“The Dreams of sleeping Men, are, as I take it, all made up of the waking Man’s Ideas, though for the most part oddly put together. ’Tis strange if the Soul has Ideas of its own, that it derived not from Sensation or Reflection, (as it must have, if it thought before it received any Impression from the Body) that it should never, in its private Thinking, (so private that the Man himself perceives it not) retain any of them, the very Moment it wakes out of them, and then make the Man glad with new Discoveries.”
John Locke, An Essay concerning human understanding in 4 books, (Edmund Parker: London, 1731) vol.1 of 2. p.76
“[…] when all is at rest and silent, and the impressions on the sensory designedly sealed up from the view of the mind; it is easy […] to make new and foreign impressions on the sensory; nothing else acting upon it at the same time. And these impressions must be perceived; for the soul is still active and percipient; and its perceptivity is now no other way solicited by any thing external. And the register of former impressions being sealed up from its view, these new impressions must be perceived without memory of what hath passed before: and therefore they must be perceived as caused by real external objects, such as usually make impressions upon the sensory.
“A set of new objects is immediately presented to it, and that succeeded by another, and that still by another, with greater variety and latitude of nature, than what it perceives by the in-let of the senses; for a new creation of things, of different species and other natures, really beyond the licence of the Painter or the Poet’s imagination, is now offered to it, or forced upon it.
“To say the soul acts without willing the action, hath been shewn […] to be repugnant: and since willing is one species of consciousness, or thinking; not to be conscious of our own willing, is not to be conscious of our own consciousness.”
Andrew Baxter, An Enquiry into the Nature of the Human Soul: Wherein the Immateriality of the Soul is evinced from the Principles of Reason and Philosophy, 2nd edn, 2 vols (London: A. Miller, 1737) II, pp. 8-14
“I grant that the Soul in a waking Man is never without Thought, because it is the Condition of being awake: But whether Sleeping without Dreaming be not an Affection of the whole Man, Mind as well as Body, may be worth a waking Man’s Consideration; it being hard to conceive that any thing should think, and not be conscious of it. If the Soul doth think in a sleeping Man, without being conscious of it, I ask, whether, during such Thinking, it has any Pleasure or Pain, or be capable of Happiness or Misery? I am sure the Man is not, no more than the Bed or Earth he lies on. For to be Happy or Miserable, without being conscious of it, seems to me utterly inconsistent and impossible; or if it be possible that the Soul can, whilst the Body is sleeping, have its Thinking, Enjoyments and Concerns, its Pleasure or Pain apart, which the Man is not conscious of, nor partakes in: It is certain, that Socrates asleep, and Socrates awake, is not the same Person: But his Soul when he sleeps, and Socrates the Man, consisting of Body and Soul when he is waking, are two Persons; since waking Socrates has no Knowledge of, or Concernment for that Happiness or Misery of his Soul, which it enjoys alone by it self whilst he sleeps, without perceiving any thing of it; no more than he has for the Happiness or Misery of a Man in the Indies, whom he knows not. For if we take wholly away all Consciousness of our Actions and Sensations, especially of Pleasure and Pain, and the Concernment that accompanies it, it will be hard to know wherein to place Personal Identity.”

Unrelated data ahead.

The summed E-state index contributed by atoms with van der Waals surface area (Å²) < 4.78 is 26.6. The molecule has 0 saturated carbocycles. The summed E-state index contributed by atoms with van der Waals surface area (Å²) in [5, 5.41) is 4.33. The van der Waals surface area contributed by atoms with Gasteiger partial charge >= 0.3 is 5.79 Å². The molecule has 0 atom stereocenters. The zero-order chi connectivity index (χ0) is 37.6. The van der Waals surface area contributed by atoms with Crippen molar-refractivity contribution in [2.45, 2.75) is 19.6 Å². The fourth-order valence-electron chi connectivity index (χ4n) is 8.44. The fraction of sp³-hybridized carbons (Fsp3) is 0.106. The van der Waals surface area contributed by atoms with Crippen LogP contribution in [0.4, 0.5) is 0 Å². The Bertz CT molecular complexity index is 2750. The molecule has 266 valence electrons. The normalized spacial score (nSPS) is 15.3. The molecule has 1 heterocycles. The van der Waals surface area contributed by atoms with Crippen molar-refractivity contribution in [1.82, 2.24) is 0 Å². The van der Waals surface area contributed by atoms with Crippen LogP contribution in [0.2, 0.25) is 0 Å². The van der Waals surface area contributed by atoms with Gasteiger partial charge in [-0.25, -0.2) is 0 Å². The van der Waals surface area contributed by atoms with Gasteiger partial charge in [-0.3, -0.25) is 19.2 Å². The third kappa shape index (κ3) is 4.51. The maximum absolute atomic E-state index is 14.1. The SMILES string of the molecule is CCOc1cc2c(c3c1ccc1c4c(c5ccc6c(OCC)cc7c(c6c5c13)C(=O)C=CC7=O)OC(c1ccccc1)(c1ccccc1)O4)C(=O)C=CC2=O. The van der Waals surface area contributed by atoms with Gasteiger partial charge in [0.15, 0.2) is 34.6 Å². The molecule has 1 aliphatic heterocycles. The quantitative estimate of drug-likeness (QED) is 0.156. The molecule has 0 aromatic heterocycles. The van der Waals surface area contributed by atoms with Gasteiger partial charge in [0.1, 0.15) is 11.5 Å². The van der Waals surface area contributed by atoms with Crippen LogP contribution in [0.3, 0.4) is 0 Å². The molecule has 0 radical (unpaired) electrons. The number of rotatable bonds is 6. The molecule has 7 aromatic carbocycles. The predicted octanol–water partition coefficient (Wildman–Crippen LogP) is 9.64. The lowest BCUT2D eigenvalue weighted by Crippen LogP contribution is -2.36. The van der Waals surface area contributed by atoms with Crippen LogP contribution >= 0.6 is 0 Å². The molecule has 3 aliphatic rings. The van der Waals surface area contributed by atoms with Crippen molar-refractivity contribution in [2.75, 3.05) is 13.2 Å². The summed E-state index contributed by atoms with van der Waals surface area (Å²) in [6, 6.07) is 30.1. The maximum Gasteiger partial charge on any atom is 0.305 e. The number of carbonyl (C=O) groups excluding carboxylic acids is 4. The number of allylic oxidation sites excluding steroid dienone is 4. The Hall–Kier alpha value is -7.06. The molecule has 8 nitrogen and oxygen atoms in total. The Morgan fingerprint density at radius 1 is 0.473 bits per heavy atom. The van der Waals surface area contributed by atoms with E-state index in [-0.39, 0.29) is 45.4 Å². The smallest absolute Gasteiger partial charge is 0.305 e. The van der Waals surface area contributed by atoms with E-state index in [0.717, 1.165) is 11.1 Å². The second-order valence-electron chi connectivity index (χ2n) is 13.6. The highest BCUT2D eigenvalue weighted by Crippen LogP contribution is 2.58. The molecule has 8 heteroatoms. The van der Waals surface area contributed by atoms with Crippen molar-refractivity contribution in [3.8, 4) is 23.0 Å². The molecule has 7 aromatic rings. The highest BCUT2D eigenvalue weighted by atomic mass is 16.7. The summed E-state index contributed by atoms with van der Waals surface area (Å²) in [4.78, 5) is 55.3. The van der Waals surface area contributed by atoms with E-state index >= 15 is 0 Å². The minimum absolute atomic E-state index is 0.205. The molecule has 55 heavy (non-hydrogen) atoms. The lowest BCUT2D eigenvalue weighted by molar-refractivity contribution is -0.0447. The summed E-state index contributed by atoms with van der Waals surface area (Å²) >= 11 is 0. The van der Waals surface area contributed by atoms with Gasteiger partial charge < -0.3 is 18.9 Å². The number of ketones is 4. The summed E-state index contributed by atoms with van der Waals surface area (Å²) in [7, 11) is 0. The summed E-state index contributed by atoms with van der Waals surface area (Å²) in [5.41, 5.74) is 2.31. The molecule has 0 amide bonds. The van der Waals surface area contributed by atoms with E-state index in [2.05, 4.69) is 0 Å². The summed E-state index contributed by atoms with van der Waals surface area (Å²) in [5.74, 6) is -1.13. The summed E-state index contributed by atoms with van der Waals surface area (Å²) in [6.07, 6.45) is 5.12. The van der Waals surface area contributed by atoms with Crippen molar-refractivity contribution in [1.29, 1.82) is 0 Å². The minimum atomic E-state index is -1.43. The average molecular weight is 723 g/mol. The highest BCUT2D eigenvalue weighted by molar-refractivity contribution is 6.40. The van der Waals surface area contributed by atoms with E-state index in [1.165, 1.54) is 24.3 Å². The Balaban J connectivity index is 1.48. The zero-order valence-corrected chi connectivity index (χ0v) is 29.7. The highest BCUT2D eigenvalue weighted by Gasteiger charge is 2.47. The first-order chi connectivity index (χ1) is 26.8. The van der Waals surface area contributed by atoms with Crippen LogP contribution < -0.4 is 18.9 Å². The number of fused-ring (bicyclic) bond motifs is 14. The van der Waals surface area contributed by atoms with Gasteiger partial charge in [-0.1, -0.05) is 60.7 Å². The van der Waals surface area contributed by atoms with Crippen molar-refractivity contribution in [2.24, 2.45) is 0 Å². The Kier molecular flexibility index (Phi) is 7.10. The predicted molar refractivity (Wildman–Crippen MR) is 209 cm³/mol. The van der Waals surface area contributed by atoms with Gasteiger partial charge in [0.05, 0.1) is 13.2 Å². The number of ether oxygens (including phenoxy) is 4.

John Locke, An Essay concerning human understanding in 4 books, (Edmund Parker: London, 1731) vol.1 of 2. p.72-3